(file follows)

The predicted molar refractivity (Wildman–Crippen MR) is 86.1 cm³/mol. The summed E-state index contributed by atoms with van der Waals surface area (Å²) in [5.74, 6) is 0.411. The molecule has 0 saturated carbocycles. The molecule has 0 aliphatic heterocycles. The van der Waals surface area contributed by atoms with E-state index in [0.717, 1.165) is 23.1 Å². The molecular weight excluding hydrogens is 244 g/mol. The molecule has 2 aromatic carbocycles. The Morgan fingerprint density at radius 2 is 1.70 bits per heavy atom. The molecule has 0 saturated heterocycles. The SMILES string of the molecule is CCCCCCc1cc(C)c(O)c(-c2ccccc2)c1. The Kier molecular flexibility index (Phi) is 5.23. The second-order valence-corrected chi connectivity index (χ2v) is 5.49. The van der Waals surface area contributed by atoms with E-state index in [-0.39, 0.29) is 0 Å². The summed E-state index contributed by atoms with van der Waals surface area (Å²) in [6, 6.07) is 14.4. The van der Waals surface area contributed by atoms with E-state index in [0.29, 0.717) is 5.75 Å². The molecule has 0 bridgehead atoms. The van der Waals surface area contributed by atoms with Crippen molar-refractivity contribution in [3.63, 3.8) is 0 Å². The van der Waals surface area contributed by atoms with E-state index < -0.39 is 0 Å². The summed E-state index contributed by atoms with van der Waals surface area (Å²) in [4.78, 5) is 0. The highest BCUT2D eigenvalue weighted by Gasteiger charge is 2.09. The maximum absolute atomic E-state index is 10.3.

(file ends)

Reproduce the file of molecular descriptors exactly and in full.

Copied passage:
The predicted molar refractivity (Wildman–Crippen MR) is 86.1 cm³/mol. The summed E-state index contributed by atoms with van der Waals surface area (Å²) in [5.74, 6) is 0.411. The molecule has 0 saturated carbocycles. The molecule has 0 aliphatic heterocycles. The van der Waals surface area contributed by atoms with E-state index in [0.717, 1.165) is 23.1 Å². The molecular weight excluding hydrogens is 244 g/mol. The molecule has 2 aromatic carbocycles. The Morgan fingerprint density at radius 2 is 1.70 bits per heavy atom. The molecule has 0 saturated heterocycles. The SMILES string of the molecule is CCCCCCc1cc(C)c(O)c(-c2ccccc2)c1. The Kier molecular flexibility index (Phi) is 5.23. The second-order valence-corrected chi connectivity index (χ2v) is 5.49. The van der Waals surface area contributed by atoms with E-state index in [-0.39, 0.29) is 0 Å². The summed E-state index contributed by atoms with van der Waals surface area (Å²) in [6, 6.07) is 14.4. The van der Waals surface area contributed by atoms with E-state index in [0.29, 0.717) is 5.75 Å². The molecule has 0 bridgehead atoms. The van der Waals surface area contributed by atoms with Crippen molar-refractivity contribution in [3.63, 3.8) is 0 Å². The van der Waals surface area contributed by atoms with E-state index < -0.39 is 0 Å². The summed E-state index contributed by atoms with van der Waals surface area (Å²) in [4.78, 5) is 0. The highest BCUT2D eigenvalue weighted by Gasteiger charge is 2.09. The maximum absolute atomic E-state index is 10.3.